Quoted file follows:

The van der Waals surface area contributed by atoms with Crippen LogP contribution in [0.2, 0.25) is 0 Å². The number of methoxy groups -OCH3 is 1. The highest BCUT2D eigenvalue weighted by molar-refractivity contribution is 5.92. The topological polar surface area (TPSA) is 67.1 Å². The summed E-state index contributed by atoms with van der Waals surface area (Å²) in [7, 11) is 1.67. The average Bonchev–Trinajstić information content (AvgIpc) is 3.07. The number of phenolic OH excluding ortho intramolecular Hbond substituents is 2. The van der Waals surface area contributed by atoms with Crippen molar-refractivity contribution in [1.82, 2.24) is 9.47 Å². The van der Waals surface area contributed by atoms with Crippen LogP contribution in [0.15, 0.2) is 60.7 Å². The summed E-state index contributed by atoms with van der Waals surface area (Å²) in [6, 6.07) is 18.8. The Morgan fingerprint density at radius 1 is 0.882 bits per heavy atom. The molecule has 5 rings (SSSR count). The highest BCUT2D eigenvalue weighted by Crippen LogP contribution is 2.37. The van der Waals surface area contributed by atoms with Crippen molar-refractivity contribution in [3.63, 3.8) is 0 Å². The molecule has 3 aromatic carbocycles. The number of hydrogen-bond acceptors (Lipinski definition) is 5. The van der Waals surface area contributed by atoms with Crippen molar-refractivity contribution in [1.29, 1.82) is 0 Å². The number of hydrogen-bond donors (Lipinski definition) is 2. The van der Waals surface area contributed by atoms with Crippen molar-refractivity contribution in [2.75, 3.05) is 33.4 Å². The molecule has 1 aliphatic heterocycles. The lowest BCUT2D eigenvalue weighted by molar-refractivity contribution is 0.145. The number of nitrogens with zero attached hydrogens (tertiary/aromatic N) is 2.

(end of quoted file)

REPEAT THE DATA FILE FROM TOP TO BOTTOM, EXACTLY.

The van der Waals surface area contributed by atoms with Crippen LogP contribution in [0.2, 0.25) is 0 Å². The number of methoxy groups -OCH3 is 1. The highest BCUT2D eigenvalue weighted by molar-refractivity contribution is 5.92. The topological polar surface area (TPSA) is 67.1 Å². The summed E-state index contributed by atoms with van der Waals surface area (Å²) in [7, 11) is 1.67. The average Bonchev–Trinajstić information content (AvgIpc) is 3.07. The number of phenolic OH excluding ortho intramolecular Hbond substituents is 2. The van der Waals surface area contributed by atoms with Crippen molar-refractivity contribution in [1.82, 2.24) is 9.47 Å². The van der Waals surface area contributed by atoms with Crippen LogP contribution in [0.15, 0.2) is 60.7 Å². The summed E-state index contributed by atoms with van der Waals surface area (Å²) in [6, 6.07) is 18.8. The Morgan fingerprint density at radius 1 is 0.882 bits per heavy atom. The molecule has 5 rings (SSSR count). The highest BCUT2D eigenvalue weighted by Crippen LogP contribution is 2.37. The van der Waals surface area contributed by atoms with Crippen molar-refractivity contribution in [3.63, 3.8) is 0 Å². The molecule has 3 aromatic carbocycles. The number of hydrogen-bond acceptors (Lipinski definition) is 5. The van der Waals surface area contributed by atoms with Crippen molar-refractivity contribution in [1.29, 1.82) is 0 Å². The number of hydrogen-bond donors (Lipinski definition) is 2. The van der Waals surface area contributed by atoms with Crippen molar-refractivity contribution in [2.75, 3.05) is 33.4 Å². The molecule has 1 aliphatic heterocycles. The lowest BCUT2D eigenvalue weighted by molar-refractivity contribution is 0.145. The number of nitrogens with zero attached hydrogens (tertiary/aromatic N) is 2.